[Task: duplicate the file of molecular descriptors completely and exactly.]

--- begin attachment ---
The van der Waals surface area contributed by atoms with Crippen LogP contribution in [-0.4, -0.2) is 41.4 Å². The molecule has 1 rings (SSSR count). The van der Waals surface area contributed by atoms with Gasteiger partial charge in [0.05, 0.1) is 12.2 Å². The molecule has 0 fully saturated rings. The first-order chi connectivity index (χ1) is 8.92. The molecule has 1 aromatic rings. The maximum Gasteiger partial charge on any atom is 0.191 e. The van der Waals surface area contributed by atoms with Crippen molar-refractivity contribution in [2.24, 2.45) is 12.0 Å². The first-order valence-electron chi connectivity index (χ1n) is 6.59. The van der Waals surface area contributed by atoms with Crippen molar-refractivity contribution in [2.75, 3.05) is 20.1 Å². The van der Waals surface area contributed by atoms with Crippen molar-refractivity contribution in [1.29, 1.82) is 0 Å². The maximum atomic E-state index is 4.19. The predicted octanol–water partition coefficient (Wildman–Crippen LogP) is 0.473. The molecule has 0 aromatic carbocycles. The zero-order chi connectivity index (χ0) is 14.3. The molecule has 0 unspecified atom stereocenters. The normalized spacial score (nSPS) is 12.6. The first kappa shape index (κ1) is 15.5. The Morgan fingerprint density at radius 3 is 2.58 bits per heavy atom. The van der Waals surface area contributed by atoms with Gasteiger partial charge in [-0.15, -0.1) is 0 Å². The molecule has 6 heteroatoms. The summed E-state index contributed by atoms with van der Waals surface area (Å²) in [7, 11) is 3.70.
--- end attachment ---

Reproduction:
The van der Waals surface area contributed by atoms with Crippen LogP contribution in [-0.4, -0.2) is 41.4 Å². The molecule has 1 rings (SSSR count). The van der Waals surface area contributed by atoms with Gasteiger partial charge in [0.05, 0.1) is 12.2 Å². The molecule has 0 fully saturated rings. The first-order chi connectivity index (χ1) is 8.92. The molecule has 1 aromatic rings. The maximum Gasteiger partial charge on any atom is 0.191 e. The van der Waals surface area contributed by atoms with Crippen molar-refractivity contribution in [2.24, 2.45) is 12.0 Å². The first-order valence-electron chi connectivity index (χ1n) is 6.59. The van der Waals surface area contributed by atoms with Crippen molar-refractivity contribution in [2.75, 3.05) is 20.1 Å². The van der Waals surface area contributed by atoms with Crippen molar-refractivity contribution in [1.29, 1.82) is 0 Å². The maximum atomic E-state index is 4.19. The predicted octanol–water partition coefficient (Wildman–Crippen LogP) is 0.473. The molecule has 0 aromatic carbocycles. The zero-order chi connectivity index (χ0) is 14.3. The molecule has 0 unspecified atom stereocenters. The normalized spacial score (nSPS) is 12.6. The first kappa shape index (κ1) is 15.5. The Morgan fingerprint density at radius 3 is 2.58 bits per heavy atom. The van der Waals surface area contributed by atoms with Gasteiger partial charge in [-0.15, -0.1) is 0 Å². The molecule has 6 heteroatoms. The summed E-state index contributed by atoms with van der Waals surface area (Å²) in [7, 11) is 3.70.